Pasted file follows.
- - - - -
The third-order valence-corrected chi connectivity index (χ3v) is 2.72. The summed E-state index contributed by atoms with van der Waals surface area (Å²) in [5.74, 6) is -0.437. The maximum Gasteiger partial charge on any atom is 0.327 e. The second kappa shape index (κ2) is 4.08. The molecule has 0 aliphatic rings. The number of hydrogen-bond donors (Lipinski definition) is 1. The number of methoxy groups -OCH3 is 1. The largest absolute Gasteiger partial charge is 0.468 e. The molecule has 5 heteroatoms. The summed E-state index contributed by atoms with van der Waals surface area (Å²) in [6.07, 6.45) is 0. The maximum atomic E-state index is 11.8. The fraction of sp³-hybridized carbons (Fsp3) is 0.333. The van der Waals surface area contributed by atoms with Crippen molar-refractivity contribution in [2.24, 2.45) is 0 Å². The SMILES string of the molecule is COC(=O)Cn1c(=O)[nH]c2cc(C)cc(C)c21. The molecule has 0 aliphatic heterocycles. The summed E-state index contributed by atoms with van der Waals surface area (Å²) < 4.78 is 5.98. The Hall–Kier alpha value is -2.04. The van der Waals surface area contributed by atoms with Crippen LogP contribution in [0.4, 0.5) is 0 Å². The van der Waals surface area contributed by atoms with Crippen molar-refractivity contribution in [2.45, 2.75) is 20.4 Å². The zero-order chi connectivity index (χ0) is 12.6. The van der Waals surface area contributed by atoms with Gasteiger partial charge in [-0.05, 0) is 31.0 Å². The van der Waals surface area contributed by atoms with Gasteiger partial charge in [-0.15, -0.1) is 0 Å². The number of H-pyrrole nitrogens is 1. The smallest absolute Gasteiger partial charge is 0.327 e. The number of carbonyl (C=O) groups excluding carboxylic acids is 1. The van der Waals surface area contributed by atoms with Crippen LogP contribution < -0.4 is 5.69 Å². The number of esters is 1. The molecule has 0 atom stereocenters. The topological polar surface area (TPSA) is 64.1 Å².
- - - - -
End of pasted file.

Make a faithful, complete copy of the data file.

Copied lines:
The third-order valence-corrected chi connectivity index (χ3v) is 2.72. The summed E-state index contributed by atoms with van der Waals surface area (Å²) in [5.74, 6) is -0.437. The maximum Gasteiger partial charge on any atom is 0.327 e. The second kappa shape index (κ2) is 4.08. The molecule has 0 aliphatic rings. The number of hydrogen-bond donors (Lipinski definition) is 1. The number of methoxy groups -OCH3 is 1. The largest absolute Gasteiger partial charge is 0.468 e. The molecule has 5 heteroatoms. The summed E-state index contributed by atoms with van der Waals surface area (Å²) in [6.07, 6.45) is 0. The maximum atomic E-state index is 11.8. The fraction of sp³-hybridized carbons (Fsp3) is 0.333. The van der Waals surface area contributed by atoms with Crippen molar-refractivity contribution in [2.24, 2.45) is 0 Å². The SMILES string of the molecule is COC(=O)Cn1c(=O)[nH]c2cc(C)cc(C)c21. The molecule has 0 aliphatic heterocycles. The summed E-state index contributed by atoms with van der Waals surface area (Å²) < 4.78 is 5.98. The Hall–Kier alpha value is -2.04. The van der Waals surface area contributed by atoms with Crippen LogP contribution in [0.4, 0.5) is 0 Å². The van der Waals surface area contributed by atoms with Crippen molar-refractivity contribution in [2.45, 2.75) is 20.4 Å². The zero-order chi connectivity index (χ0) is 12.6. The van der Waals surface area contributed by atoms with Gasteiger partial charge in [-0.05, 0) is 31.0 Å². The van der Waals surface area contributed by atoms with Gasteiger partial charge in [-0.15, -0.1) is 0 Å². The number of H-pyrrole nitrogens is 1. The smallest absolute Gasteiger partial charge is 0.327 e. The number of carbonyl (C=O) groups excluding carboxylic acids is 1. The van der Waals surface area contributed by atoms with Crippen LogP contribution < -0.4 is 5.69 Å². The number of esters is 1. The molecule has 0 atom stereocenters. The topological polar surface area (TPSA) is 64.1 Å².